Sign up ×
Stack Overflow is a community of 4.7 million programmers, just like you, helping each other. Join them; it only takes a minute:

I am implementing client agent for Robocup Soccer simulator in Erlang. Simulator sends sensory information to client in form of S-expressions. Like this

(see 15 ((f c) 2 0 0 0) ((f r t) 64.1 -32) ((f r b) 64.1 32) ((f g r b) 55.1 7) 
 ((g r) 54.6 0) ((b) 2 0 -0 0) ((l r) 54.6 90)) 
(see 16 ((f r t) 72.2 -44) ((f r b) 54.1 20) ((f g r b) 52.5 -10) ((g r) 54.1 -17)
 ((l r) 51.4 -89))

Simulator sends such type of sensor informatio in each cycle(100-200 msec). The main format of the information is:

(see Time ObjInfo ObjInfo . . . )

The ObjInfos are of the format below:

(ObjName Distance Direction [DistChange DirChange [BodyFac- ingDir HeadFacingDir]])

where the objects are like: (b) Ball, (g r) Right goal, (f ...) represents various flags.

What I want is to parse this information and store/update in some database(record) to use for analysis. The main difficulty I am facing is to Parse this information. Please suggest me some way of doing this? (does Erlang contain any library for such work)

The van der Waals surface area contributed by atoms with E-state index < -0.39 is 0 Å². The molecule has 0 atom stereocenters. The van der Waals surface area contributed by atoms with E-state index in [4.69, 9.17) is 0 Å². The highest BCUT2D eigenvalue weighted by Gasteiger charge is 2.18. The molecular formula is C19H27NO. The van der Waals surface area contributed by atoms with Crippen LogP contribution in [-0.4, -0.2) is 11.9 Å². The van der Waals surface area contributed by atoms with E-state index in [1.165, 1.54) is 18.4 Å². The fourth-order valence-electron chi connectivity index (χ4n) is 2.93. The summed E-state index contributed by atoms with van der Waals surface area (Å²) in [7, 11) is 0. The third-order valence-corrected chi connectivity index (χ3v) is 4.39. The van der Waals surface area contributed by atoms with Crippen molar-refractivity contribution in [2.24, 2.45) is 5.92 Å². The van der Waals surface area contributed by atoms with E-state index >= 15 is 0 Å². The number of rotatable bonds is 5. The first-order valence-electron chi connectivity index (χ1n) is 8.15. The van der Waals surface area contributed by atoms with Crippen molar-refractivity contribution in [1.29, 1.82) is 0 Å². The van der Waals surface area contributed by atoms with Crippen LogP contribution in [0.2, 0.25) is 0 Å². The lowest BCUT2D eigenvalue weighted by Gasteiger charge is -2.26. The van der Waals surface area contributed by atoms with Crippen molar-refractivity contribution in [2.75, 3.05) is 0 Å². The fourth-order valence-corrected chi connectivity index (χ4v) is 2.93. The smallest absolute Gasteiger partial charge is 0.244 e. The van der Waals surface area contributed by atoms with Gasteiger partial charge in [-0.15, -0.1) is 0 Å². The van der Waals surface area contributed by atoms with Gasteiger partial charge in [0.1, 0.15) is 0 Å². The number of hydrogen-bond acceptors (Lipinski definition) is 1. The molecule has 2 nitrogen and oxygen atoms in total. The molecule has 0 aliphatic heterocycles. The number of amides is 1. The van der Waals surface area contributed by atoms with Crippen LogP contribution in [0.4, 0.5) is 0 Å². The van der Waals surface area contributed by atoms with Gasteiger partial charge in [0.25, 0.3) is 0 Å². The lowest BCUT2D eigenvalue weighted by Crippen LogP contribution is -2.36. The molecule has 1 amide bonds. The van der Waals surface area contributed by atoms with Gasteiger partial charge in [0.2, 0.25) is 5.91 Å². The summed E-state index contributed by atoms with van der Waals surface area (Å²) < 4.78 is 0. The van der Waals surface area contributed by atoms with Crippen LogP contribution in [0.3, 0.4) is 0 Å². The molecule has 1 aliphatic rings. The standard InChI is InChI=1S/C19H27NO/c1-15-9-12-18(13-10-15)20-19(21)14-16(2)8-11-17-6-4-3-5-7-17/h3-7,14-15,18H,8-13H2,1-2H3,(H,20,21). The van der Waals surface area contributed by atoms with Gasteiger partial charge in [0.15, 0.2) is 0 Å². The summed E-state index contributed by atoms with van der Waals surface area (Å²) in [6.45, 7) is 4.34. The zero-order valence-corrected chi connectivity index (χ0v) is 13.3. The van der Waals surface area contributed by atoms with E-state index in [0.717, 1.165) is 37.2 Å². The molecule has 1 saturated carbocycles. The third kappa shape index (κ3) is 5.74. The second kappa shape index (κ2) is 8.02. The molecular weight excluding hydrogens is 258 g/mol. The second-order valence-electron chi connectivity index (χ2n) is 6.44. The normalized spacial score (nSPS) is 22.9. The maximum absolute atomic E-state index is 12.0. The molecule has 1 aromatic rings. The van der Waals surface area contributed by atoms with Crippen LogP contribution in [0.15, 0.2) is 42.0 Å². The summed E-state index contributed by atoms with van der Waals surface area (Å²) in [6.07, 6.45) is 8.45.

share|improve this question

3 Answers 3

up vote 4 down vote accepted

Yecc and Leex are your friends:

Leex is a lexical analyzer generator for Erlang which will tokenize your data. Yecc is LALR-1 parser generator that can parse your tokens into meaningful structures.

There's a good blog post by Relops, Leex And Yecc, detailing some of the basics.

share|improve this answer

If you load LFE (Lisp Flavoured Erlang) it contains a lisp scanner and parser. The modules you need are lfe_scan, lfe_parse and lfe_io which wraps the other two. The scanner is written using leex (source is lfe_scan.xrl) while the parser is hand written as there are some features of how yecc works which didn't quite fit.

share|improve this answer
Thanks man !!!! It worked successfully. – Dinesh Mar 22 '11 at 6:06

The correct approach would be to just write a small LISP reader.

The quick and (very) dirty way (for initial testing ONLY): Substitute whitespace with a comma, "(" with "{" and ")" with "}". Then you have an erlang literal.

Have a look at erl_scan and erl_parse.

share|improve this answer

Your Answer


By posting your answer, you agree to the privacy policy and terms of service.

Not the answer you're looking for? Browse other questions tagged or ask your own question.